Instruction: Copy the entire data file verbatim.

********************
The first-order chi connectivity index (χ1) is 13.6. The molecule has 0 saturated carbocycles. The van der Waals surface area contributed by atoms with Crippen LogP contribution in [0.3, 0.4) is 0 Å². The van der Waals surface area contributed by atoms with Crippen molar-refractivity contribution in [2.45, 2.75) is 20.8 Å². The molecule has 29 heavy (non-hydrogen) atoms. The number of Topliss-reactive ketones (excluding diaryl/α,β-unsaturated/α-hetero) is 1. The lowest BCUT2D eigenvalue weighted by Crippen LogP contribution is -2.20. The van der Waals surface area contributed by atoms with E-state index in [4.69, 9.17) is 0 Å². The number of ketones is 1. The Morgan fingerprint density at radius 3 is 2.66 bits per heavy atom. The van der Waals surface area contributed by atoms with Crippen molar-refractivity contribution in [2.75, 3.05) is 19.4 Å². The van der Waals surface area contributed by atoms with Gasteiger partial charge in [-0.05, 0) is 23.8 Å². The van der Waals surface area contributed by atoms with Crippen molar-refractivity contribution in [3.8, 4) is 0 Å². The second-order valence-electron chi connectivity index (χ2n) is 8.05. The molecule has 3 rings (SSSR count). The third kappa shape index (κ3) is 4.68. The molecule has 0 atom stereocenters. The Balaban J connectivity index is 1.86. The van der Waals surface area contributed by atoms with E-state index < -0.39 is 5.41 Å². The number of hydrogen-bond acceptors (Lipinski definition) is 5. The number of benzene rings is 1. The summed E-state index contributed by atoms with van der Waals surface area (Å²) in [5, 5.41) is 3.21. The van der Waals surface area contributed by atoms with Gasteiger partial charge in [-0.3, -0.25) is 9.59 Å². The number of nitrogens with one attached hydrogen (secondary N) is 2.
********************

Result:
The first-order chi connectivity index (χ1) is 13.6. The molecule has 0 saturated carbocycles. The van der Waals surface area contributed by atoms with Crippen LogP contribution in [0.3, 0.4) is 0 Å². The van der Waals surface area contributed by atoms with Crippen molar-refractivity contribution in [2.45, 2.75) is 20.8 Å². The molecule has 29 heavy (non-hydrogen) atoms. The number of Topliss-reactive ketones (excluding diaryl/α,β-unsaturated/α-hetero) is 1. The lowest BCUT2D eigenvalue weighted by Crippen LogP contribution is -2.20. The van der Waals surface area contributed by atoms with E-state index in [4.69, 9.17) is 0 Å². The number of ketones is 1. The Morgan fingerprint density at radius 3 is 2.66 bits per heavy atom. The van der Waals surface area contributed by atoms with Crippen molar-refractivity contribution in [2.75, 3.05) is 19.4 Å². The van der Waals surface area contributed by atoms with Gasteiger partial charge in [-0.05, 0) is 23.8 Å². The van der Waals surface area contributed by atoms with Crippen molar-refractivity contribution in [3.8, 4) is 0 Å². The second-order valence-electron chi connectivity index (χ2n) is 8.05. The molecule has 3 rings (SSSR count). The third kappa shape index (κ3) is 4.68. The molecule has 0 atom stereocenters. The Balaban J connectivity index is 1.86. The van der Waals surface area contributed by atoms with E-state index < -0.39 is 5.41 Å². The number of hydrogen-bond acceptors (Lipinski definition) is 5. The number of benzene rings is 1. The summed E-state index contributed by atoms with van der Waals surface area (Å²) in [5, 5.41) is 3.21. The van der Waals surface area contributed by atoms with Gasteiger partial charge in [-0.3, -0.25) is 9.59 Å². The number of nitrogens with one attached hydrogen (secondary N) is 2.